2011: The year of protest

2011-12-08 07:22

New York – From Spain’s “indignados” protests to Occupy Wall Street, 2011 was the year when people power, fuelled by frustration at the deepening financial crisis, confronted the Western world’s elites.

Initially it was the drama in North Africa that gripped the world, starting with Tunisians ousting their president-for-life Zine El Abidine Ben Ali and sweeping unstoppably through Egypt, Libya, Syria and Yemen.

But unrest, albeit bloodless, was also erupting on the rich side of the Mediterranean as Europeans lost patience with soaring unemployment, financial chaos and governments’ inability to find a solution.

Greeks had already begun large-scale demonstrations last year against austerity measures meant to save their collapsing economy.

On May 15, Spaniards sparked a new phase by launching the “indignados” or the outraged movement against youth unemployment and budget cuts, but also political corruption – a theme that struck a chord with voters across the West.

Tent camps sprang up and the Puerta del Sol area in Madrid saw huge demonstrations, peaking in June with a gathering of 200 000 people.

As in subsequent protests around the world, the leaders were university-educated youths inspired by the Arab uprisings and making heavy use of social networking tools like Twitter and Facebook.

Similar “indignant” protests began in Greece on May 25, where demonstrators camped in the centre of Athens to highlight crippling national debt and a crisis of confidence in elected officials.

When a hitherto unknown movement called Occupy Wall Street set up camp in New York in September – again, fronted by young, media-savvy activists – it pronounced itself the latest link in the growing chain.

“Arab Spring, European Summer, American Fall,” the OWS slogan proclaimed.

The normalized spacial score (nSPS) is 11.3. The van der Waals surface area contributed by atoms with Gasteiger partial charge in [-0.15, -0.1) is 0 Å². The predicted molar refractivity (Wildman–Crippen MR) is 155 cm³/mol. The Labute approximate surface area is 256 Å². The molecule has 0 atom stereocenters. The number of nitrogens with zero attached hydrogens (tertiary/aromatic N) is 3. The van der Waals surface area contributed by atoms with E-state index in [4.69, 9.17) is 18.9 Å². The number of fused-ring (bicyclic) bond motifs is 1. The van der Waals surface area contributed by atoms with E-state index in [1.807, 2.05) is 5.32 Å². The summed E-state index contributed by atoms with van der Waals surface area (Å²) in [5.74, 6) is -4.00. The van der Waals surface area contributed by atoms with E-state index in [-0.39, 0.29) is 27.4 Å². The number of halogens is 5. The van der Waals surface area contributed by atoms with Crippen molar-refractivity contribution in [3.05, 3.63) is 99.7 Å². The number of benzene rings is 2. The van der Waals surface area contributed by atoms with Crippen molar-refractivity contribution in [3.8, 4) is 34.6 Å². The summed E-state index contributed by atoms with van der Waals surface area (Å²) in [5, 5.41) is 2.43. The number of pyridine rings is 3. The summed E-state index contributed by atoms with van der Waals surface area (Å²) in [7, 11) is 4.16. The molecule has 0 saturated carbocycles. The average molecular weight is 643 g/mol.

Unlike the desperate struggles against dictators in the Arab world, protests in Europe and the United States were largely peaceful.

But there was plenty of desperation at the apparently growing divide between ordinary people and their political or financial rulers.

Britain experienced dramatic unrest of a different sort in August – rioting and looting by youths communicating via Twitter in London and other cities. Even now, there is little consensus on whether the mobs were essentially criminal or driven by that same anger at the elite witnessed in other nations.

September saw 400 000 people march through Tel Aviv and other Israeli cities, while Occupy Wall Street in New York inspired copycat camps across the United States, in neighbouring Canada, London and as far away as Sydney.

Although relatively small, the US protests attracted massive attention at a time when the media and politicians were gearing up for next year’s presidential campaign.

Ingenious use of social networking tools and attention-grabbing actions, such as marches around the New York Stock Exchange, helped spread a message encapsulated in the slogan “Banks got bailed out, we got sold out”.

The Occupy movement was widely criticised for an absence of clear demands and it lost some steam after a string of mayors, including in New York, evicted the tent camps.

However, the movement’s overall claim to represent “the 99%” against the super rich “1%” won broad support in polls and has already changed the national debate.

Campaigning in Kansas on Tuesday, US President Barack Obama spoke very much like an Occupy protester himself.

“For most Americans, the basic bargain that made this country great has eroded,” Obama said.

“Those at the very top grew wealthier from their incomes and investments than ever before,” he said.

According to a new report by the Organization for Economic Cooperation and Development, the gap between the rich and poor is the biggest for 30 years worldwide, led by countries as diverse as Mexico and Britain.

During next year, that refrain about the 99% versus 1% seems unlikely to die away.

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